In Test the Waters, players view a photo of water and determine if it is safe or unsafe. My daughter loved this—even if it didn’t look so exciting. The Tessellations was a busy exhibit. Most kids didn’t understand how to build them, so they quickly gave up. I suggest kids spend time at this exhibit with a grownup, who can help arrange the shapes in a repeated pattern. My 8-year-old enjoyed it!

Both children also spent a significant amount of time collecting rock samples and operating simulations with Curiosity, a car-sized NASA rover designed to explore Gale Crater on Mars. They are now much more interested in learning how to code.

Photo: by Wendy Awai-Dakroub

We spent almost two hours at MathAlive! My children quickly made the connection between each activity and the math concepts related to it. We had such a blast that I had to drag them out of the exhibit.. They didn’t want to leave. But, then again, neither did I.

It was like having a math class without the drama!

Our 8 Tips

1. Plan to spend the day visiting both the museum and MathAlive! We suggest heading out to the museum early at 8:30am to be the first into the exhibit at 9.  After that you can explore the museum at your leisure.

2. Start with the larger exhibits. The 360-degree selfie, 3D Snowboard, Build Your World and Curiosity Rover are the exhibits with the longest lines so get to those first especially if the place is empty so you can spend as much time possible at the exhibit. 

3. July update: Get your camera ready at the weather station. We loved the weather station where kids could deliver a report in front of a green screen. But multiple times, the process that was supposed to email the video to you broke. The person working there that day told us it happened all the time. On the left of the station, there is a TV screen where you can watch the video playback just a few minutes after recording. Just wait there with your camera and video tape the playback to make sure you don’t lose it.

4. July update: Steer toddlers toward the left side of the room. On a return visit with a 3-year-old, several of the exhibits were a bit too advanced to keep her attention. But she loved building patterns with tiles in the Fibonacci Series station and we had to pull her away from the colorful shapes and patterns she created with movement in the Fractal Dance Party.

Photo: Christi Young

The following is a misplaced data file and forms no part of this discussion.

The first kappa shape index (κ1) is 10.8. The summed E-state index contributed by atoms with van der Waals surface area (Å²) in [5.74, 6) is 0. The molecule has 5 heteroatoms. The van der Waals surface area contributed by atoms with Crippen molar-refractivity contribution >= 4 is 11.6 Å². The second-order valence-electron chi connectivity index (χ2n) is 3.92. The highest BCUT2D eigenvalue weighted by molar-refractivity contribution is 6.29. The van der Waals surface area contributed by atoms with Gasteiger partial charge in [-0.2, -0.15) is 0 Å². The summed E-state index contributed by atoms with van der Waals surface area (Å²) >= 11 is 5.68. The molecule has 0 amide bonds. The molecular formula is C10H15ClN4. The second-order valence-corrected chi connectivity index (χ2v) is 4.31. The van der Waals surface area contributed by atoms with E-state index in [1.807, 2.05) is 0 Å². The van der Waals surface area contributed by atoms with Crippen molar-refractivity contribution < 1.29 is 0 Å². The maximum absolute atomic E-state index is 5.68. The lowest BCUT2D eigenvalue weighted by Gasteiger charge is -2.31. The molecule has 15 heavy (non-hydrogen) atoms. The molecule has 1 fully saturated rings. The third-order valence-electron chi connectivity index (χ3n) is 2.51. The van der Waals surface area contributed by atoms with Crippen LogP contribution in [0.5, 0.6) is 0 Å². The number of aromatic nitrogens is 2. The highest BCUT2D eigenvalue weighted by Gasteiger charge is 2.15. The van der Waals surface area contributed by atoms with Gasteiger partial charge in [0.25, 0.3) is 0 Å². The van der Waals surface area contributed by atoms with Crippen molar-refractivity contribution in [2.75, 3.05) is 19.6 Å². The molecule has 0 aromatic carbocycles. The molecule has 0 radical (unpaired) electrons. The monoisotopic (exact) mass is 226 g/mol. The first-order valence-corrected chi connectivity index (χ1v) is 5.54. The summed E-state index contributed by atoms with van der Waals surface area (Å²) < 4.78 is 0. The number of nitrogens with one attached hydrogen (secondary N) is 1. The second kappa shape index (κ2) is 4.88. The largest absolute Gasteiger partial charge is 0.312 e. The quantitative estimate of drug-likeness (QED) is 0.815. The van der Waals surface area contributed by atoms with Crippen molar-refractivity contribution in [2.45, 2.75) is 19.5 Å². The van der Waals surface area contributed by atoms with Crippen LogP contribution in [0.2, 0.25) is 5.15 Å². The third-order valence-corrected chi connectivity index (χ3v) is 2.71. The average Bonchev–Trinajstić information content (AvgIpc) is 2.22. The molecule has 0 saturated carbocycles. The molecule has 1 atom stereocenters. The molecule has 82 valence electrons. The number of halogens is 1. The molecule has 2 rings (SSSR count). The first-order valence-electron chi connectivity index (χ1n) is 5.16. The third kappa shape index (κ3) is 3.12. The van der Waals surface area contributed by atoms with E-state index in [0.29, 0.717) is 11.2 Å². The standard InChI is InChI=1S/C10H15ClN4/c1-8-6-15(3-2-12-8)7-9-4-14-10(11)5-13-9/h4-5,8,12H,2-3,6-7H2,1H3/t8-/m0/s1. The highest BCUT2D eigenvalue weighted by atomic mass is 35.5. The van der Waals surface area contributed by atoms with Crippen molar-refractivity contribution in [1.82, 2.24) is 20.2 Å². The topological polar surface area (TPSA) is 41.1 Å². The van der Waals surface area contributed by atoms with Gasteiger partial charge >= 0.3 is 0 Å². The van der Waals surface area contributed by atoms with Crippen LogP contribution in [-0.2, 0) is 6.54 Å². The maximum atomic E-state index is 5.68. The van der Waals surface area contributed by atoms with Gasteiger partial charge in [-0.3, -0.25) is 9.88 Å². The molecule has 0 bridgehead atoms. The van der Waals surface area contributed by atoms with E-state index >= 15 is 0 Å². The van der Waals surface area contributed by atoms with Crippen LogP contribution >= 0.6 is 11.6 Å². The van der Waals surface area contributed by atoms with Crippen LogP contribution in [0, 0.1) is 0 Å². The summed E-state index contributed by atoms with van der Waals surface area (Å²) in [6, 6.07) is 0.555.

In the Fractal Dance Party kids and parents’ movements (left) ware translated into colorful images (right) on a screen.

5. Maximize your child’s visit by asking questions. Ask your child to make the connection between how math plays a role in the task or exhibit to maximize their learning experience.  It took my children some time to think it through, but they made the connections and learned some new things.

6. Visit each station, if possible. My son would have just snowboarded the entire time if I didn’t push him to check out the smaller exhibits.  He would have missed out on some really cool things.  These were some of those unassuming things; Supertall (build your own building), Test the Waters and Tessellations. 

7. Have lunch at Laniākea Cafe. We bought food at the café, which is decorated with a World War II theme and seats around 30 diners. The Hangar Burger ($11.75) can be shared with young children. Menu prices range from $5 for garlic fries to $7.50 for the grilled cheese sandwich. The children’s menu (for ages 10 and younger) includes peanut butter and jelly sandwiches ($6.50) or chicken nuggets ($7), both served with potato chips. The café is open daily from 10 a.m. to 3 p.m.

8. Buy your tickets online for a discount. Avoid the lines at the visitor center by purchasing your tickets online for additional discounts, including kama’āina rates ranging from $8 to $20. Visitors must show their Hawaiʻi state IDs at the entrance. You can buy tickets at pearlharboraviationmuseum.org/buytickets.

MathAlive! is open daily from 9 a.m. to 5 p.m. through Aug. 18, 2019, in Pearl Harbor Aviation Museum, 319 Lexington Blvd. Tickets at the on-site ticket office are $30 per adult, $10 per child ages 4 to 12 and free for keiki ages 3 and younger. The math exhibit is free with general admission to the aviation museum. See “Our Tips” above for online and kamaʻāina discounts. The shuttle bus from Pearl Harbor Visitor Center to Ford Island runs daily from 8 a.m. to 4 p.m. mathalive.com